INTRODUCTION Transoral laser microsurgery (TLM) is a minimally invasive surgical approach to functional organ preservation for cancer of the upper aerodigestive tract. It involves tumour resection using specialized endoscopic instruments, microscopes and lasers, with the wound bed often left to heal by secondary intention.1 The term TLM was rst coined by John Salassa of Mayo Clinic in the 1990s to distinguish this technique from the more generic endoscopic laser surgery by virtue of using an operating microscope to closely examine the host-disease interface following principles established by Wolfgang Steiner.2 This affords the advantage of binocular vision and stereoscopic depth perception, combined with the superb optics of modern microscopes, making it truly a microsurgical technique. In contrast to non-surgical radiation and chemoradiation-based protocols, TLM places no limit on treatment options in the event of recurrent, persistent or second primary disease and avoids the long-term iatrogenic sequelae of denitive radiotherapy. TLM differs from traditional surgical oncology by departing from the classic Halstedian principle of en bloc resection. Instead, tumour is often divided with the laser and the tumour margin followed under the microscope, with frozen-section control, allowing piecemeal resection via the endoscope. The aim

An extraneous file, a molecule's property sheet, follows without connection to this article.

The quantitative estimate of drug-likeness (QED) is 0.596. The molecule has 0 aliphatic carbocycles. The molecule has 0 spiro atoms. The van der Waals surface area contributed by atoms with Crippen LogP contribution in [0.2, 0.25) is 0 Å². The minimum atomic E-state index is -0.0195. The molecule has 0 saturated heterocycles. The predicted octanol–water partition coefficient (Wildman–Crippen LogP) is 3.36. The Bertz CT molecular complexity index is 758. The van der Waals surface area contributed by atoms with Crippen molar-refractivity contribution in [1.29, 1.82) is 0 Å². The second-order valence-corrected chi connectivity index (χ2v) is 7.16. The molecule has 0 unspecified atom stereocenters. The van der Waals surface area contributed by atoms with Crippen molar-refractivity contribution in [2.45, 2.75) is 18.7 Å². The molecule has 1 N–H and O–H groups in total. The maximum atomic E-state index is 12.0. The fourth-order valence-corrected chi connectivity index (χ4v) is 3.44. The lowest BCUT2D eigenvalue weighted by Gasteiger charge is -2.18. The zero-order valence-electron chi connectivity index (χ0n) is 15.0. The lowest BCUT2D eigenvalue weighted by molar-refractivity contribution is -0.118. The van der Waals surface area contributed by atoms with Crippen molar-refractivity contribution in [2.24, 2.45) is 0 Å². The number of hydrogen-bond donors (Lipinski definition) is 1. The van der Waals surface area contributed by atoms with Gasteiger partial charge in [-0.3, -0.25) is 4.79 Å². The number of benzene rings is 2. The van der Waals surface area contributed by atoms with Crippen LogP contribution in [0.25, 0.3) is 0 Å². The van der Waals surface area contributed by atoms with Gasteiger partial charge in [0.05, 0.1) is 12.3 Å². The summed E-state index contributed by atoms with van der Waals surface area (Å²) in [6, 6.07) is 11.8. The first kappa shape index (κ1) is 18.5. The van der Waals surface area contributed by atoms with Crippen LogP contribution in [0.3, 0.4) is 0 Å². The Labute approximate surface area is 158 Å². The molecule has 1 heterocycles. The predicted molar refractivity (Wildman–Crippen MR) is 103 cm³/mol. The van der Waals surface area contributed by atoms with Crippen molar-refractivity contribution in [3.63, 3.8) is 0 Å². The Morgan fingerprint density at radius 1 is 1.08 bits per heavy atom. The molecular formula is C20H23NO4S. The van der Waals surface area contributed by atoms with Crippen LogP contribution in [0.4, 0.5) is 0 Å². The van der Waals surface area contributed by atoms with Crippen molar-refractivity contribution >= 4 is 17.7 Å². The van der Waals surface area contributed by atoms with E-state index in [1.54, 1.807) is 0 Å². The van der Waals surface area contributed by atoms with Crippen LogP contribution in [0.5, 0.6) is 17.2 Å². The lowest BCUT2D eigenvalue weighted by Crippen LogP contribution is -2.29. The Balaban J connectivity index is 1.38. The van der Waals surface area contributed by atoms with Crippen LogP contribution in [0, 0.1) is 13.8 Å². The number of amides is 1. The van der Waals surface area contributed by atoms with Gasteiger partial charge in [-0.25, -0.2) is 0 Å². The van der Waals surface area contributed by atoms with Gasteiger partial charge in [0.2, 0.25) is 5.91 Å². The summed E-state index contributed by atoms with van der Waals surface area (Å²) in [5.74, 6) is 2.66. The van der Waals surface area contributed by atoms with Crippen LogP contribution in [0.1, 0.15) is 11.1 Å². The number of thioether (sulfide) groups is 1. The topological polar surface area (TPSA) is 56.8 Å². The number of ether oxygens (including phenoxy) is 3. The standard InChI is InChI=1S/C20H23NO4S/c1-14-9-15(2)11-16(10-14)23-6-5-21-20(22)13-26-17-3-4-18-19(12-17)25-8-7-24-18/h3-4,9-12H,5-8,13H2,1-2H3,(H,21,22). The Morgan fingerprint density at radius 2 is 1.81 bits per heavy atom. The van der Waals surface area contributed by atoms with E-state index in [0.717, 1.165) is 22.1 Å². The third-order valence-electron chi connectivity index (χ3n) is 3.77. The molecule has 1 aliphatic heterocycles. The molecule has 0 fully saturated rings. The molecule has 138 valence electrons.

is to ensure a tumour-free margin in all dimensions with minimal excision of normal tissue. TLM also has a diagnostic element, as it precisely denes tumour extent at the time of surgery and provides maximal tissue for pathological assessment. Transoral minimally invasive techniques will likely become more widespread in the future as advances in technology continue to improve endoscopic access to the pharynx and larynx. This chapter describes the current state of surgical laser technology, its application to head and neck cancer, and provides a framework for the TLM approach to tumours at each major head and neck subsite.